We anticipated no such drama during my delivery, as Donna and her family were out of town for several days. The mostly-eaten pizza sat on the dash and our pumpkins rested in our laps while the ink dried (heaven forbid one prematurely tuck the rotund messenger under their arm and smear the word "love" into something unrecognizable) when we were startled by a knock on the window, a sound generated by the doughy hand of a Veazie policeman.

Bernie rolled down the window to greet the man. The first thing we both noticed---the first thing anyone would have noticed---was the enormity of the man's belly. This gut had left the modifier "beer belly" behind many years ago; this was the kind of stomach to which your immediate thought addresses practicalities: "How does he find shirts that fit?!" Even your thought would have a tone of incredulity. If Veazie was Hazzard County, this man was Boss Hogg.

The bulk of the conversation is hardly worth reporting. In response to "Whacha doin'?", we explained exactly what we were doing: penning a pumpkin to drop on Donna Wampler's doorstep. (Fortunately, we were doing nothing wrong---for the first time in years, we hadn't even snatched the pumpkins from some innocent's porch.) According to the officer, the building in front of which we sat had issued a silent alarm---had we seen anything suspicious? We looked at the building---an old concrete box with a single metal door, with neither a sign nor a sign of life---and recognized his "good cop" methodology of making the suspect an ally. (We could see his partner walking the perimeter of the building, curious if there really was an alarm or if the Veazie police simply had enough time on their hands to enact an elaborate charade in an effort to convince us of the veracity of their claim.) We hadn't seen a thing, officer (we hadn't), and we'd be leaving momentarily. He smiled, wished us well, then issued the strangest non-sequitor I have ever heard from a policeman:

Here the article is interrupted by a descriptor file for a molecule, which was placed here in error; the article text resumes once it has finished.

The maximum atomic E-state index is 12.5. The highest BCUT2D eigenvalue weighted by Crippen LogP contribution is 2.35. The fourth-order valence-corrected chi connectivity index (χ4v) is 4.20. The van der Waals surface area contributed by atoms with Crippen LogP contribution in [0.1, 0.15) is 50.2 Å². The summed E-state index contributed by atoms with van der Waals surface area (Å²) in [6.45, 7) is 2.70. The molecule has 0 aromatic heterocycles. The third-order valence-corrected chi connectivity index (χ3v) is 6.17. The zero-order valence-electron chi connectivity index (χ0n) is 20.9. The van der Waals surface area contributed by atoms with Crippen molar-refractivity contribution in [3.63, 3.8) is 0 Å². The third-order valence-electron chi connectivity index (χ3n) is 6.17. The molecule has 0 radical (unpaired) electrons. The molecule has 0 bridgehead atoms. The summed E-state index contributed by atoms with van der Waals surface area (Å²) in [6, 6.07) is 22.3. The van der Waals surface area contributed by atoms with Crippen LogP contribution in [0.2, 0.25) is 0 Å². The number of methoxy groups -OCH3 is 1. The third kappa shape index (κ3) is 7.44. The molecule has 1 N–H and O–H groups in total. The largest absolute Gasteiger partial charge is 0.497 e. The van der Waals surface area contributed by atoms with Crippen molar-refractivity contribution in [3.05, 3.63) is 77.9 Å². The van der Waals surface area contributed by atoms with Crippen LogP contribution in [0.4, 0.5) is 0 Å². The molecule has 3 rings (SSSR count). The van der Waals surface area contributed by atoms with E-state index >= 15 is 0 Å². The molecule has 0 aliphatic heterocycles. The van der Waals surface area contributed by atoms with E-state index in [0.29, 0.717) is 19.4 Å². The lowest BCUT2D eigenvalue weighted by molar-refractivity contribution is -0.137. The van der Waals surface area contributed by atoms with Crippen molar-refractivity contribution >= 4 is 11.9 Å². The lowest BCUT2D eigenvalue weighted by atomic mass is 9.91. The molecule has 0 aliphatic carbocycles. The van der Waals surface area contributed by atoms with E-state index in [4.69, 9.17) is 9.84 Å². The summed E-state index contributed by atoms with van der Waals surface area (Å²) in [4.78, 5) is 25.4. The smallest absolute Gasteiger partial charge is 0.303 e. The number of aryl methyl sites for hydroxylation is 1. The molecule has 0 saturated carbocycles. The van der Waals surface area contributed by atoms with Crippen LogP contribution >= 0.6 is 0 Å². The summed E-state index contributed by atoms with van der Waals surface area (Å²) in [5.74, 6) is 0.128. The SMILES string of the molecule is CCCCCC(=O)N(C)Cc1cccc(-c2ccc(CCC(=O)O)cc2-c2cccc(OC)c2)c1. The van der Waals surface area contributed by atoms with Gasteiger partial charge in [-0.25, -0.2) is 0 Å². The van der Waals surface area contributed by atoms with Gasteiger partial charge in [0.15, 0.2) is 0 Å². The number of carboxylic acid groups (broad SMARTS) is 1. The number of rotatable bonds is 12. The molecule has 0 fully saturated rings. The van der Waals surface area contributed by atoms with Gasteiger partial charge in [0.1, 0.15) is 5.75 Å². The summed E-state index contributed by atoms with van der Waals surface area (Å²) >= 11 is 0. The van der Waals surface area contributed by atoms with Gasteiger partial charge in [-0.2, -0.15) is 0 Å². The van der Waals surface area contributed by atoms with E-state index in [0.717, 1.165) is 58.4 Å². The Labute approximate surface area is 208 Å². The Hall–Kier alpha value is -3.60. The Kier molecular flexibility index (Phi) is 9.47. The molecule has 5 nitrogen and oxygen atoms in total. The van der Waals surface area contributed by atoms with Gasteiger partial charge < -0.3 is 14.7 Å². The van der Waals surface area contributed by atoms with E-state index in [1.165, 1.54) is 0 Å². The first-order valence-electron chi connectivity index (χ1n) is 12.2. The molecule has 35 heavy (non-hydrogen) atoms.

"What kind of pizza did you get?"
"Papa Gambino's."
"No, the toppings."
"Pepperoni", Bernie replied cheerfully. "Want a slice?"
He gave a bit of a chuckle. "No thanks. You boys have a nice night."

Bernie rolled up the window as the officer went back to his car. The ink now dry, we began donning our hats and gloves to prepare for the sprint to/from Donna's house, still marveling at the apparent tensile strength of the officer's belt, and were just about ready when the police car suddenly lurched up next to us.

It seems that in the car, the officer had relayed our alibi to his partner, a Veazie native who knew Donna---and knew she was out of town. Bernie and I later joked that it must have felt like a real Colombo moment in that cruiser, the cover story of two smooth-talking city boys blown by the keen observational skills of the Veazie police department. Poems on pumpkins? Bullshit, Roscoe, we got ourselves some criminals. The big man came to the car as fast as his waddle could take him while Bernie rolled down the window, and as the officer arrived, Bernie delivered the perfect line, straight-faced and serious, his voice so rich with generosity and sympathy that it perfectly disguised his insolence:

"Change your mind about that pizza?"

The cop didn't laugh, but I sure did. In fact, I still do.

©2007 wpreagan

* While this was a yearly ritual for my friends and I, my friend Zeth comes from Orono (8 miles north) and had never heard of it. I would love to hear from anyone who is familiar with this tradition.